Sticky Note AircraftPosted: June 14, 2011
This post is about neither LEGO nor Macs. Brace yourself.
I started thinking about this when we made paper airplanes at my job last week. (I wasn’t goofing off, I just have an awesome job.) I went looking for paper airplane designs on the web and I was sadly unimpressed. Note Planes has a wide variety of airplanes listed, but far too many have a listed range as “5 feet.” What good is making a paper airplane if it can’t even fly across a room? The maximum range listed for any plane is 40 feet, but those are made from 4 notes. In my opinion, that’s a whole different category, so I set out to test my own designs using only one sticky note.
I don’t like to brag, but I designed two superior planes back in high school english class. Obviously Note Planes hasn’t been updated in a while, but these outclass anything I’ve found online. My apartment is only 35 feet from wall to wall, but I’m convinced I could get 40+ feet out of either of my designs.
Here’s how to make the first. I called it the Ocelot for some reason, and that’s a sufficiently cool name. It’s a very sleek plane that generates almost no lift. Instead, its advantage lies in its low air resistance and straight flight path. It manages to hit the opposite wall of my apartment with enough velocity to crumple the nose, and so far its range is limited only by that, the low arc to avoid the ceiling, and arm strength.
Fold a standard sticky note along the center, bisecting the sticky part and folding it inside (valley fold). It should be easy enough to line up the two sticky corners and make a precise fold. Then unfold.
Next, take take the two sticky corners and fold them into the centerline. This is a pretty standard way to make a paper airplane so far.
Fold the center crease back into the valley fold, then fold down the wings (mountain fold) about one cm away and parallel with the centerline.
Repeat this and you end up with a “W” shape when viewed head-on. Make sure the folds are creased well, since these form the main body of the airplane.
Next, fold the wings outwards so they resemble a narrow right triangle. This will make the wings smaller and stiffer.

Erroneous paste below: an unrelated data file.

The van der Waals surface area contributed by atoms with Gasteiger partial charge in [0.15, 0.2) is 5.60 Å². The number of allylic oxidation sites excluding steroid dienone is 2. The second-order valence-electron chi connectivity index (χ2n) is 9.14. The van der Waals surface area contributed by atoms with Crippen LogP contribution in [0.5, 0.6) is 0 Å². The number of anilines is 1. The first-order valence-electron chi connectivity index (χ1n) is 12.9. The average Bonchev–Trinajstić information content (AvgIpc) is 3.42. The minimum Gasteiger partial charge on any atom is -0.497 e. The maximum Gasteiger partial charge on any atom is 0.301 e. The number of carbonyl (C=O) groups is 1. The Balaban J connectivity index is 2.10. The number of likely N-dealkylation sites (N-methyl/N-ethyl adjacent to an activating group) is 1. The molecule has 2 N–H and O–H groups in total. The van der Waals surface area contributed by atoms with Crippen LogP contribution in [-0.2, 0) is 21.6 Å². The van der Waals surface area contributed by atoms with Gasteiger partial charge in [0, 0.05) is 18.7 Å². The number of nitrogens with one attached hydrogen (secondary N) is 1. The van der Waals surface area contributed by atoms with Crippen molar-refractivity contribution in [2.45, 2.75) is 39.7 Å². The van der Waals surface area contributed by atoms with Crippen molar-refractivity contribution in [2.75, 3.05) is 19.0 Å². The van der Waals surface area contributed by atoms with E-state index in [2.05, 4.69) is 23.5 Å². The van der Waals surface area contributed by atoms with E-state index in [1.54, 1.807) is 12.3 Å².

Repeat again so the wings match. Keep creasing the wings, since all this folding will misalign some of the folds.
Fold the wings downward, making the fold halfway between the top and bottom of the central “W” peak. This way the wings are centered on the body.
After the wings are level, take the nose tip and fold it downwards and inwards as shown. I like to make the fold match the angle of the wings, but it can be any angle you desire.
Fold all the way down so it sticks past the bottom, and crease well.
Now fold it back up again, starting flush with the bottom of the airplane. The projecting triangle will be smaller, and stick straight up.
Repeat this step as many times as necessary to achieve a sleek nose to the airplane. The folds will get increasingly difficult to crease, but press as hard as possible. These folds give the nose a lot of concentrated weight, which is essential for such a small airplane to fly.
Your airplane should now look like this. Make sure the wings are of equal size, because any spiral in flight will drastically reduce range.
Next, make a cut about 3/4 cm from the back. Cut down the center, stopping halfway between the last two creases. Don’t cut all the way to the last fold.
Now reverse the creases in the cut portion and bring it down to form a stabilizing tail underneath the plane. This large tail keeps the flight path straight, and it works better hanging down than it does pointing up.
I usually do another fold where the cut is to mirror the nose, but it won’t affect how the plane flies.
Position the wings as shown. When the airplane expands after you let go, the wings will still be angled slightly upwards, which is ideal.
Hold near the nose, and throw it as hard as you’d like. Its range is almost totally dependent on how fast you toss it. If it doesn’t fly straight or far, adjust the wings to fix it. Often it helps to bend the backs of the wings up slightly, since the downward tail produces significant drag. Small airplanes often require a lot of tweaking to make them fly perfectly.
You’re done! I’ll post a step-by-step tutorial on how to make another plane eventually, which I believe to be a slightly better design overall. It’s not as easy to throw though!